With the number of Americans with Alzheimer’s Disease on the rise, it is important to identify early signs of the disease and how to prevent it. If your loved one starts showing early signs of Alzheimer’s, do not panic. You can help them fight cognitive deterioration and keep their brain sharp! Even before a diagnosis, it is a good idea to help them start these practices before any signs show. Just follow the best ways to prevent Alzheimer’s Disease and remember: F.I.G.H.T.
As a person ages, it is common to notice a decline in cognitive abilities. You may see a decline in your loved one's reasoning ability, memory, processing speed, and even vocabulary. While some cognitive decline comes with aging, abnormal or intense symptoms may be a sign of dementia or Alzheimer's.
We communicate every day, especially with those we love. It is something that for most of us happens so naturally, effortlessly, that we can take it for granted. For seniors living with the advanced stages of dementia, that is not the case. Typically, most communication almost entirely ceases. For the loved ones around them, this heartbreaking side effect of dementia is a tough one to overcome. How can you connect with a person when you can no longer talk with them?
It hits you like a ton of bricks. "I am sorry, but your husband has Alzheimer's." You just learned your spouse has Alzheimer's. You have noticed for awhile that he was forgetful, or seemed confused with tasks he had done forever, like repairing the sink, but you never expected this.
Whether this seems to be due to memory and thinking, versus physical limitations such as pain, shortness of breath or physical disabilities
Do you know how to manage the effects of Dementia? It is important to know how dementia develops and how crucial a healthy lifestyle plays into effect. We need to first understand the experiences of older adults that may lead to poor nutrition and eventually to dementia. We put together the best methods to curb the effects of dementia and enjoy more quality time with your loved one.
Historically, 2015 has been one of the biggest years yet for Alzheimer’s research with awareness efforts ramped up from Hollywood and Congress increasing funds by 60% in June. Now, included in a budget proposal an astonishing 50% increase in Alzheimer’s research is expected to pass in Congress before the year-ends.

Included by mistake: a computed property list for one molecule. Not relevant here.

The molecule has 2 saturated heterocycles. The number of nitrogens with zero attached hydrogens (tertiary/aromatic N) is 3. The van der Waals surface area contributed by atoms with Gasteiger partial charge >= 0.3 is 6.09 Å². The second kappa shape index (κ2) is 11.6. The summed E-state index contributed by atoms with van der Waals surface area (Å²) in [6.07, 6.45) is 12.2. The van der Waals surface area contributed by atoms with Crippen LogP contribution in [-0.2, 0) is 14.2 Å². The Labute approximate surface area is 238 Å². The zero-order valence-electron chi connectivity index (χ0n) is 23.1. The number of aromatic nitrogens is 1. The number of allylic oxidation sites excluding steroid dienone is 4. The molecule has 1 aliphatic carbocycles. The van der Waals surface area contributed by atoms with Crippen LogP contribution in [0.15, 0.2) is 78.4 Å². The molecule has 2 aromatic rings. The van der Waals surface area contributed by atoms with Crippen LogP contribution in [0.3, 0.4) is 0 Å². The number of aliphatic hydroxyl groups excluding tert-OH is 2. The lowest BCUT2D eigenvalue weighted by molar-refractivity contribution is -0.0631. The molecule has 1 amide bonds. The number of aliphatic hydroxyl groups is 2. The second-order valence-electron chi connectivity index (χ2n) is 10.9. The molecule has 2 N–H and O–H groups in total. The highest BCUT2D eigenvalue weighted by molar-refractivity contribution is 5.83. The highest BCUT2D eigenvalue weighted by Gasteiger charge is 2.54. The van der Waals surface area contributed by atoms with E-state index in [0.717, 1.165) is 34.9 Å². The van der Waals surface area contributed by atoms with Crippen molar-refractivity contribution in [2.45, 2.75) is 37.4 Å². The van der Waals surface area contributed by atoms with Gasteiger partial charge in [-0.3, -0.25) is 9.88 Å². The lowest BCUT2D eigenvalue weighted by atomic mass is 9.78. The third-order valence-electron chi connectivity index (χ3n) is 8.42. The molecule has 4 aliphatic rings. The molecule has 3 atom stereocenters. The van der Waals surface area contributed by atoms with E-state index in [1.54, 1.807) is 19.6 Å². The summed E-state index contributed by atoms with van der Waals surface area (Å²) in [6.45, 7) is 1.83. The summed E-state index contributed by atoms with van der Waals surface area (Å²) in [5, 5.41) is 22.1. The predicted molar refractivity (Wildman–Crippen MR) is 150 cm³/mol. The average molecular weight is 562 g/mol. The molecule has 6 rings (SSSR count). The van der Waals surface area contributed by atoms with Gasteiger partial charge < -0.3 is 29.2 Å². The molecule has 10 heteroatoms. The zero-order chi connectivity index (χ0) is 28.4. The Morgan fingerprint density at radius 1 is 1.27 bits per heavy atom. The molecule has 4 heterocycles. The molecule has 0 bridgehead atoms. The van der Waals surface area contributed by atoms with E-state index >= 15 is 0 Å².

OAKS SENIOR LIVING COMMUNITY PROVIDES SUPPORT FOR ALZHEIMER CAREGIVERS AND FOR OTHER TYPES OF DEMENTIA
Senior assisted living is a residential option for seniors who need help with some daily activities like traveling to appointments, cooking meals and maintaining the house. The decision to place your mother or father (or any relative or a loved one) into an assisted living facility is one of the toughest anyone can ever be asked to make. Senior assisted living can provide an array of personal care services to help lighten the load of a caregiver, Many communities help hem perform their day-to-day activities and also provide medical care. Alzheimer’s disease is common in people who are of the age 65 and above. The symptoms associated with the disease are: increased forgetfulness, confusion, loss of memory, declining ability to read and write, difficulty in concentrating and thinking, bad judgement and reasoning, the routine works may become a struggle and experiencing changes in personality and behavior. It becomes hard for patients and at times they are depressed and they tend to withdraw from the public. This may cause the care givers to go for support groups for help. Seniors assisted living comes in handy.
It’s Thanksgiving again! Millions of families across the country–and expats all over the world for that matter–are preparing themselves for turkey, stuffing, gravy, cranberry sauce, green bean casserole, candied yams, and I won’t even mention the desserts! Year after year, it’s the same routine that we all know and love and stress over. That is, of course, until something or someone throws the routine for a loop. The common cause: an aging loved one, who is perhaps no longer the independent, lucid and physically capable person they’ve always been. No worries, you can create an enjoyable "Senior Thanksgiving" that your loved one will always remember.